When: Thu., July 16, 6:30 p.m. 2009
Moroccan singer NAJAT AATABOU became a star in her homeland almost by accident—she’d snuck out of her parents’ house to sing at a wedding near her tiny hometown in the Atlas Mountains, and after a stranger clandestinely recorded her, cassettes of that performance started turning up everywhere. Aatabou left home when she was still a teenager, after her conservative family all but disowned her—they didn’t see one another for three years—but the move paid off and she quickly became one of the country’s greatest chaabi singers, using her songs to address neglected women’s issues like single motherhood, domestic violence, and adultery. She has a husky, authoritative voice and navigates the tricky polyrhythms of the Maghreb as easily as a native might wend her way through the crowded maze of a souk; lately she’s found a balance between traditional Berber melodies and modern instrumentation like electric guitars and keyboards.
Ever since Ali Farka Toure turned up on Americans’ radars in the late 80s, the nature and meaning of the connection between West African music and the blues has been debated regularly. To my ears no artist has done more to make the link tangible than British guitarist JUSTIN ADAMS—well-versed in both types of music, he collaborates regularly with Robert Plant and has produced records for Tinariwen. His latest album with Gambian griot JULDEH CAMARA, Tell No Lies (Real World), takes a few false steps—sometimes it underlines connections a bit too literally, for instance by hijacking the famous Bo Diddley beat or borrowing the tune to Willie Dixon’s “Hoochie Coochie Man.” But more often than not the marriage feels seamless and natural; Adams is mindful of his virtuosity, using it mostly in service to rhythm and texture, and Camara sings with easy, tightly coiled soul while unfurling beautifully droning lines on an ancient type of single-string fiddle called a riti.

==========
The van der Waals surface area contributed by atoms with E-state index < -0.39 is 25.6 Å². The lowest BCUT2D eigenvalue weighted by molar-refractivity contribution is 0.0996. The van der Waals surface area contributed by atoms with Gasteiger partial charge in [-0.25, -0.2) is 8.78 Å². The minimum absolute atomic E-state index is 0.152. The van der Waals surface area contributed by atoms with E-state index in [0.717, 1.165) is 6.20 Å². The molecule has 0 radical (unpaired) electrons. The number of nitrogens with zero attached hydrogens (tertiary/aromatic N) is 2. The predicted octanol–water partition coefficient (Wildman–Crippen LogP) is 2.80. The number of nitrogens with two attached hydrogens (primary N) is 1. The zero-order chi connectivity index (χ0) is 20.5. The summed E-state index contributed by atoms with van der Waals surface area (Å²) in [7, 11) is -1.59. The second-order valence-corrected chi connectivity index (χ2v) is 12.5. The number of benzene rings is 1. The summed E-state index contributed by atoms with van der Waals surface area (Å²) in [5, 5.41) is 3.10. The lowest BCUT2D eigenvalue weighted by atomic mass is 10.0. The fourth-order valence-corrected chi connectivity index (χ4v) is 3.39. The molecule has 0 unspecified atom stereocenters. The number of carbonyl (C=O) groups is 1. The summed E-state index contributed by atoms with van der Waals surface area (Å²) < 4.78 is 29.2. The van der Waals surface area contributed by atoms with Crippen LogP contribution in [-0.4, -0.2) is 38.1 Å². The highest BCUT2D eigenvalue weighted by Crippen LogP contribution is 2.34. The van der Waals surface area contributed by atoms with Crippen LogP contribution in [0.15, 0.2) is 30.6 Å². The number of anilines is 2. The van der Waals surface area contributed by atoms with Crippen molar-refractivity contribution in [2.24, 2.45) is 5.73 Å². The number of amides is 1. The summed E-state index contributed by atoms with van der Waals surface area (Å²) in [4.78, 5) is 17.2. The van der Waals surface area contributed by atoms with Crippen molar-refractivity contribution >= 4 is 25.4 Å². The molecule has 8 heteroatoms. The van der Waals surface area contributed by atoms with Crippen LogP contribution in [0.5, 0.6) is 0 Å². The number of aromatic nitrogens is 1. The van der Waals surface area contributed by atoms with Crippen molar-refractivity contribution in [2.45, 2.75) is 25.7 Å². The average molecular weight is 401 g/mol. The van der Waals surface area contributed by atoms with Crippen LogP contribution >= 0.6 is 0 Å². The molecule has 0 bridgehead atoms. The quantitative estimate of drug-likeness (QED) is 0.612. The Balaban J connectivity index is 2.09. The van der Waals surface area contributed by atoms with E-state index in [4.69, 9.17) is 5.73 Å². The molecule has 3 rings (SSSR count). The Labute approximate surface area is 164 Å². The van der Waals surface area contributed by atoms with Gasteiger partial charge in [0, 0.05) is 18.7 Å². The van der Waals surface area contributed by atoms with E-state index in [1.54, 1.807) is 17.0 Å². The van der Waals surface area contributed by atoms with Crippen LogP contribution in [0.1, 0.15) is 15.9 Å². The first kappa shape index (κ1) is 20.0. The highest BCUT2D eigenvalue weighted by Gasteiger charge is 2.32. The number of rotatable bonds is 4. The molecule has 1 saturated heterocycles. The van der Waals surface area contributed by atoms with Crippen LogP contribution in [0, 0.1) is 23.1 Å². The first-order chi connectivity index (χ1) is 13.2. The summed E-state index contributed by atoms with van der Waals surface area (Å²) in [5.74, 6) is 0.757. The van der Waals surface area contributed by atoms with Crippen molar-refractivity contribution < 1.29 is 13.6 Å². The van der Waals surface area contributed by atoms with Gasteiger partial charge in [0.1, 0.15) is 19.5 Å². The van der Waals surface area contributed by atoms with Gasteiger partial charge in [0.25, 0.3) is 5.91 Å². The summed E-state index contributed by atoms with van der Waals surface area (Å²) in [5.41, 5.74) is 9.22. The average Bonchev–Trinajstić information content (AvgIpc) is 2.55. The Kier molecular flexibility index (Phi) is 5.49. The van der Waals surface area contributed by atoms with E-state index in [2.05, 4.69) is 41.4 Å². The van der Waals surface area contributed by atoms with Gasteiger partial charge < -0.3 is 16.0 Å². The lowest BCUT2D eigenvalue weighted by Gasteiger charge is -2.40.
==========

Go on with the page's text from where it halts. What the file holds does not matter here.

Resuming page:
Adams and Camara open; Aatabou headlines. Both acts are making their Chicago debuts. —Peter Margasak